Thursday, January 22, 2009

Refreshing Change

Dennis C. Blair, retired admiral and President Obama's choice as top intelligence official is a refreshing departure from the psychopathic lackeys employed by the previous administration. On the disturbing surveillance activities previously supported Blair said:

I do not and will not support any surveillance activities that circumvent established processes for their lawful authorization. I believe in the importance of independent monitoring, including by Congress, to prevent abuses and protect civil liberties.
Ah, civil liberties. And regarding these and basic human rights, you know those things that America has been respected for upholding in past times, Blair said:

The intelligence agencies of the United States must respect the privacy and civil liberties of the American people, and they must adhere to the rule of law.
He added that torture is “not moral, legal or effective” and said any interrogation program would have to comply with the Geneva Conventions, the Convention against Torture and the Constitution.

And lastly, what impressed me most was Blair will not simply sugarcoat his message and try to please the president by providing intelligence he thinks the president wants to hear. Instead, he said:

There is an obligation to speak truth to power.
He added that he would honestly present “unpleasant” facts to the president.

This sort of openness and honesty is going to dismay the incurious crowd.


  1. We note that "non-military" Government agencies are STILL given a lot of room for inquisitorial tactics.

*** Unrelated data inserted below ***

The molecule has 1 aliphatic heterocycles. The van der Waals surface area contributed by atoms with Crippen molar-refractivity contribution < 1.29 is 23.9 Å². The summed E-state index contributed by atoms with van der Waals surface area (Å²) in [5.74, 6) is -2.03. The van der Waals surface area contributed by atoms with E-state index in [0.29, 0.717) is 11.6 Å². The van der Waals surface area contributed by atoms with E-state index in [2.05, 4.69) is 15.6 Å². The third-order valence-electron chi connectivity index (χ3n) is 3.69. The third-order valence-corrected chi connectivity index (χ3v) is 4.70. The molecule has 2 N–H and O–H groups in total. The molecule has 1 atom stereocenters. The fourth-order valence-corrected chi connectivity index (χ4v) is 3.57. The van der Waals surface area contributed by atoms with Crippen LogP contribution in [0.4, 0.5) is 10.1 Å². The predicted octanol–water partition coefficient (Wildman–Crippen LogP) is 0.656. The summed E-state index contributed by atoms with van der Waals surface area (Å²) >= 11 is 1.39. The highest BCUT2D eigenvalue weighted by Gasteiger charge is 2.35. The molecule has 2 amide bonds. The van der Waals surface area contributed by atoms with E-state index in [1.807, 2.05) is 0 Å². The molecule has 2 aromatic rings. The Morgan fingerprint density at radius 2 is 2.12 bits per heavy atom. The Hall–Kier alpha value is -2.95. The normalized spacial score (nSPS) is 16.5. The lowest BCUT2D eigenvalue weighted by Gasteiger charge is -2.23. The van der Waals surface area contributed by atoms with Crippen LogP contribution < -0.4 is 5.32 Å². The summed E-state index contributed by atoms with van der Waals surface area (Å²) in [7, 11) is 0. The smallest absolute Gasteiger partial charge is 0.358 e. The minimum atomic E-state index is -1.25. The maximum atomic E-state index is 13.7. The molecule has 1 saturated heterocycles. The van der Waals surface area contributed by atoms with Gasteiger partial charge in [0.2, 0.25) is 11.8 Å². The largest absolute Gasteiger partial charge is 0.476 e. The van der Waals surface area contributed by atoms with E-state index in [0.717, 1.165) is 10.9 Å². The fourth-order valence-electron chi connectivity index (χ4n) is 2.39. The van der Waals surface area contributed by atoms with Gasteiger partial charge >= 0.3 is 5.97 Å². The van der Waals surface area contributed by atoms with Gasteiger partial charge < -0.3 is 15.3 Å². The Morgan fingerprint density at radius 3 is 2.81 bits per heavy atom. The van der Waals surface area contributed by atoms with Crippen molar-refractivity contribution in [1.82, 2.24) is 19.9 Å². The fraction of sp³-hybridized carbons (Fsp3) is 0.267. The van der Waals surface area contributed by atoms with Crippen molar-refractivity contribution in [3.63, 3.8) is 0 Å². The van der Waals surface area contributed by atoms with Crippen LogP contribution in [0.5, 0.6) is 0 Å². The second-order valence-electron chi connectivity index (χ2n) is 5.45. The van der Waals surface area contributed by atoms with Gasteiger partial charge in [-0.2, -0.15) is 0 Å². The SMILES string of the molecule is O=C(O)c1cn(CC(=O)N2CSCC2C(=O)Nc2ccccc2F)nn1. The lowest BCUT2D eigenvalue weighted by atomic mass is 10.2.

IOW, no change.

  2. Torture has been formally banned by executive order and the Army field manual is now [again] to be used as the guide for terror interrogations.

    Basically, that means the end of the Bush administration's CIA program of enhanced interrogation methods.

  3. Wrong-O, Brookfield Breath.

    NON-ARMED FORCES personnel (read: CIA et. al.) are NOT BOUND by Armed Forces regs. This was specifically stated in the Executive Order signed by Obama.

    You will also note that Obama Admin. official, when asked about this, avoided calling waterboarding "torture." He clearly separated (using two sentences) "torture" and "waterboarding" in his response.

    Read the news once in a while.

  4. Daddio -- I am attempting, with the advent of this new year -- to add a more civil tone to the comment sections (the posts are another story though I will try). I would please ask that you do the same.

    Executive orders signed by the new president would order the prison camp at Guantanamo Bay, Cuba, shut within a year, require the closure of any remaining secret CIA "black site" prisons abroad and bar CIA interrogators of detainees from using harsh techniques already banned for military questioners.

    That includes physical abuse such as waterboarding, a technique that creates the sensation of drowning and has been termed torture by critics at home and abroad.

    Can you provide a link to the actual executive order? My google skills don't seem to be as good as yours.